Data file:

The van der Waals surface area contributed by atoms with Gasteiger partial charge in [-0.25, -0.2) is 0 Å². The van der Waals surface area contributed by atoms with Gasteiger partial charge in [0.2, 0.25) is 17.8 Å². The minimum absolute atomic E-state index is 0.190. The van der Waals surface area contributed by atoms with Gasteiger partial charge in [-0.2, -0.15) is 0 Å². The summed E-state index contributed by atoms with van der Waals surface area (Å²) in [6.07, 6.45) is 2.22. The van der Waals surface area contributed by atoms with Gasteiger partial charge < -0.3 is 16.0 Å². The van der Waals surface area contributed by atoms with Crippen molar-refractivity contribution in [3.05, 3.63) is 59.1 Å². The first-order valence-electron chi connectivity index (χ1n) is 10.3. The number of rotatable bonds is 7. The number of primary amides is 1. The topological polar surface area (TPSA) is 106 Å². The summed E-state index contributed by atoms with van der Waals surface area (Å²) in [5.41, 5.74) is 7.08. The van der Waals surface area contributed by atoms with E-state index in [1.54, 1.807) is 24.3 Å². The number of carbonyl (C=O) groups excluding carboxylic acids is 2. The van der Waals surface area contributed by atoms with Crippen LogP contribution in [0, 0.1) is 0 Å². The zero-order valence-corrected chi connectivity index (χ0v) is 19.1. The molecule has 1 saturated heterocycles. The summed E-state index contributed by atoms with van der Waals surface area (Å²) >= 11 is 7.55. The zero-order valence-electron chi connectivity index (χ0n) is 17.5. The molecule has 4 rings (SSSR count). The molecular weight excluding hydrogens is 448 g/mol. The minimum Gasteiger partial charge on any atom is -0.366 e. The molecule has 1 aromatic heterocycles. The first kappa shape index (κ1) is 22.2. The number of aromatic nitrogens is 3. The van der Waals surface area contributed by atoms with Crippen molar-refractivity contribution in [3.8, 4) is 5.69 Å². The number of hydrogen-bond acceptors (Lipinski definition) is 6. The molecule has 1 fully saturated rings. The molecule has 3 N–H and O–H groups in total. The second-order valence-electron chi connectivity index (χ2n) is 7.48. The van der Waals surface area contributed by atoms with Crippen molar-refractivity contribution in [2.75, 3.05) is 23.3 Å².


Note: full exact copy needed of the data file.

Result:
The van der Waals surface area contributed by atoms with Gasteiger partial charge in [-0.25, -0.2) is 0 Å². The van der Waals surface area contributed by atoms with Gasteiger partial charge in [0.2, 0.25) is 17.8 Å². The minimum absolute atomic E-state index is 0.190. The van der Waals surface area contributed by atoms with Gasteiger partial charge in [-0.2, -0.15) is 0 Å². The summed E-state index contributed by atoms with van der Waals surface area (Å²) in [6.07, 6.45) is 2.22. The van der Waals surface area contributed by atoms with Gasteiger partial charge < -0.3 is 16.0 Å². The van der Waals surface area contributed by atoms with Crippen molar-refractivity contribution in [3.05, 3.63) is 59.1 Å². The first-order valence-electron chi connectivity index (χ1n) is 10.3. The number of rotatable bonds is 7. The number of primary amides is 1. The topological polar surface area (TPSA) is 106 Å². The summed E-state index contributed by atoms with van der Waals surface area (Å²) in [5.41, 5.74) is 7.08. The van der Waals surface area contributed by atoms with E-state index in [1.54, 1.807) is 24.3 Å². The number of carbonyl (C=O) groups excluding carboxylic acids is 2. The van der Waals surface area contributed by atoms with Crippen LogP contribution in [0, 0.1) is 0 Å². The zero-order valence-corrected chi connectivity index (χ0v) is 19.1. The molecule has 1 saturated heterocycles. The summed E-state index contributed by atoms with van der Waals surface area (Å²) >= 11 is 7.55. The zero-order valence-electron chi connectivity index (χ0n) is 17.5. The molecule has 4 rings (SSSR count). The molecular weight excluding hydrogens is 448 g/mol. The minimum Gasteiger partial charge on any atom is -0.366 e. The molecule has 1 aromatic heterocycles. The first kappa shape index (κ1) is 22.2. The number of aromatic nitrogens is 3. The van der Waals surface area contributed by atoms with Crippen molar-refractivity contribution in [3.8, 4) is 5.69 Å². The number of hydrogen-bond acceptors (Lipinski definition) is 6. The molecule has 1 fully saturated rings. The molecule has 3 N–H and O–H groups in total. The second-order valence-electron chi connectivity index (χ2n) is 7.48. The van der Waals surface area contributed by atoms with Crippen molar-refractivity contribution in [2.75, 3.05) is 23.3 Å².